Has nothing to do with brand loyalty. If the old style turrets were better in any way, I'd say so, but they aren't. I'm not a brand loyal type. I take the engineering and "value for cost" approach. If it costs a lot and doesn't give much, I'm not impressed. If it's reasonably costs and provides a lot, I like it. I like the Lee, it's reasonably priced and provides a heckuva lot for that price.

I know most of the time it is in good fun, or jabbing from one brand to another, but, it seems kinda rude (to some) and somewhat opinionated to state that a tried & true press design like the turret press is an "outdated, overpriced, heavy duty, overweight, underengineered paperweight";
That's just opinionated garbage, and "way far" from the truth."

No, it isn't way far from the truth. I actually tried the Lyman, RCBS and the Redding, then tried the Lee. If it wasn't actually better engineered and didn't actually obselete them, I wouldn't say so, but it does. They have a ton of cast iron on them, they're tough, they'll last a long time, but so will the Lee and it lots better quality ammo 4 times as fast for less money. That made the one I owned a paperweight, but I sure ain't bothering to load on the thing when I have the Lee.

First off Dave, (I said it before) the only difference between the turret press, and the single stage, is that your saving the time it takes to change out the die, or in another note, to change out the turret..... a no brainer. Also, like I said in another thread, the turret is a "middle ground" between the single stage, and progressive presses......period. If your machine index's automatically, on it's own, from one stage to the next, then you have a progressive. A semi progressive, like the Dillon 550, which is manually advanced, is still considered a progressive press by the fact that it advances from one station to the next.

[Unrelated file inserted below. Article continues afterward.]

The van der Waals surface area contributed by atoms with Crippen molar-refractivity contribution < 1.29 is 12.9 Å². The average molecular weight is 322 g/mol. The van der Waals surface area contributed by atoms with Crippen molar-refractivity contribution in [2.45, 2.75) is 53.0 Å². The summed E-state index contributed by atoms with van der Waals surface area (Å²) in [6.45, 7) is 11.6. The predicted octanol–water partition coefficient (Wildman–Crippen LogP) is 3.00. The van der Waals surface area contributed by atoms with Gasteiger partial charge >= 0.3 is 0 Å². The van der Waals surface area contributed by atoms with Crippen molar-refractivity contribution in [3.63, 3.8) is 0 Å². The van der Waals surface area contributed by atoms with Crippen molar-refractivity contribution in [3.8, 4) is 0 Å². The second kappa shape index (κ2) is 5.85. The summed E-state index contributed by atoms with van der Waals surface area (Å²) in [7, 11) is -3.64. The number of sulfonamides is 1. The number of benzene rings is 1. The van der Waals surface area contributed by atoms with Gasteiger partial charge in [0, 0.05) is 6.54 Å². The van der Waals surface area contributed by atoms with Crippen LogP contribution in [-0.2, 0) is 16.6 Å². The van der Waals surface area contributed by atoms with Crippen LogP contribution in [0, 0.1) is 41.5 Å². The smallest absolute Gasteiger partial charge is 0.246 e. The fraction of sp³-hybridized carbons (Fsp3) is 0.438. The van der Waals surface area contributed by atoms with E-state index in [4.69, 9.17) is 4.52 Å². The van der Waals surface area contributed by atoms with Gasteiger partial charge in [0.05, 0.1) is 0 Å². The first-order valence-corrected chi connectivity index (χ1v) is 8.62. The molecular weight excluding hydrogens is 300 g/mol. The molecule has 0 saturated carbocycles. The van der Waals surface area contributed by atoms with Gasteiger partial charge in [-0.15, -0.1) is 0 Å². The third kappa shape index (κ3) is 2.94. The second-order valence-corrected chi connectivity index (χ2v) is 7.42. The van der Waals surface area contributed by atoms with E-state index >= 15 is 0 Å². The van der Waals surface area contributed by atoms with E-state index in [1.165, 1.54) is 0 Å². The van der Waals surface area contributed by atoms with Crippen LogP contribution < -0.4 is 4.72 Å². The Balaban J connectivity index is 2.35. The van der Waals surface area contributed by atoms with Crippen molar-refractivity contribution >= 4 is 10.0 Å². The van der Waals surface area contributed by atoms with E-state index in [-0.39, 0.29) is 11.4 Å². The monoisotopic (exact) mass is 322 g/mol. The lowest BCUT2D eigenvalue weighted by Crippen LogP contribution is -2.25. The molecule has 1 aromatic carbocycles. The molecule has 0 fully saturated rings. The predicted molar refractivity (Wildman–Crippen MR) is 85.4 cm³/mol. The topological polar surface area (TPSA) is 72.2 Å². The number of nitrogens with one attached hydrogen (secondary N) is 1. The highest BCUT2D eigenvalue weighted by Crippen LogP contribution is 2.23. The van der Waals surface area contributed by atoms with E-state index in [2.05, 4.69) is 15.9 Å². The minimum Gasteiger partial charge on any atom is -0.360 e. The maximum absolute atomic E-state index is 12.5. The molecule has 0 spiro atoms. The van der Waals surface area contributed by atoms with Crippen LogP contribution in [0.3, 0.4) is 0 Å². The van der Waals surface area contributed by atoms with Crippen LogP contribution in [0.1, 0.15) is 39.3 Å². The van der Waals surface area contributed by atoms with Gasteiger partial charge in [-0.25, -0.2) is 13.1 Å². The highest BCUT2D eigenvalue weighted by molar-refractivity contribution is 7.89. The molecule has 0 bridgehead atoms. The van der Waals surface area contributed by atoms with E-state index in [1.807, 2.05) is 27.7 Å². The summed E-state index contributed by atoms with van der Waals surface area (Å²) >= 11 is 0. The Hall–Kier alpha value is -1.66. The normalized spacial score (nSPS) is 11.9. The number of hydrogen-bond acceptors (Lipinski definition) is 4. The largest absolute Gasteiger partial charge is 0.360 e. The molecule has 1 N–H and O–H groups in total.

Seeing as the Lee has a "turret-like design" (more like a rounded toolhead), is it proper to compare it to the "non-progressive" manual turret type press that has no automated movements, or should you compare it to the press it more closely resembles.....the Dillon, or the Hornady progressives ?
It wouldn't stand a chance in comparison to either, even at less than half the cost.

1. First, Lee chose to define itand advertise it as a turret press, just like Dillon defined the AT500 as a turret press. In that they did this and priced it competitively in the market place against turret presses, not progressives. Therefore, anything in that price range is what it competes against and that's what the original poster was comparing it to. Hence, I answered his question, which was a better buy. The Lee is. Complaining that it "ain't a fair comparison" is like complaining the Model T wasn't fair to the horse and buggy.

2. As far as progressives go, it is about the same speed rounds per hour count as a Dillon 450, which produces about 200 production rounds per hours, according to my buddy who owns one. So, yes, it compares favorably against and is actually more versatile (It accepts standard dies, which my buddy's 450 doesn't.) than a "progressive" in it's price range.


Also, like I said in another thread, the turret is a "middle ground" between the single stage, and progressive presses......period.

If you wanna believe that, go ahead. The Lee still smokes the old style turrets.

If your machine index's automatically, on it's own, from one stage to the next, then you have a progressive.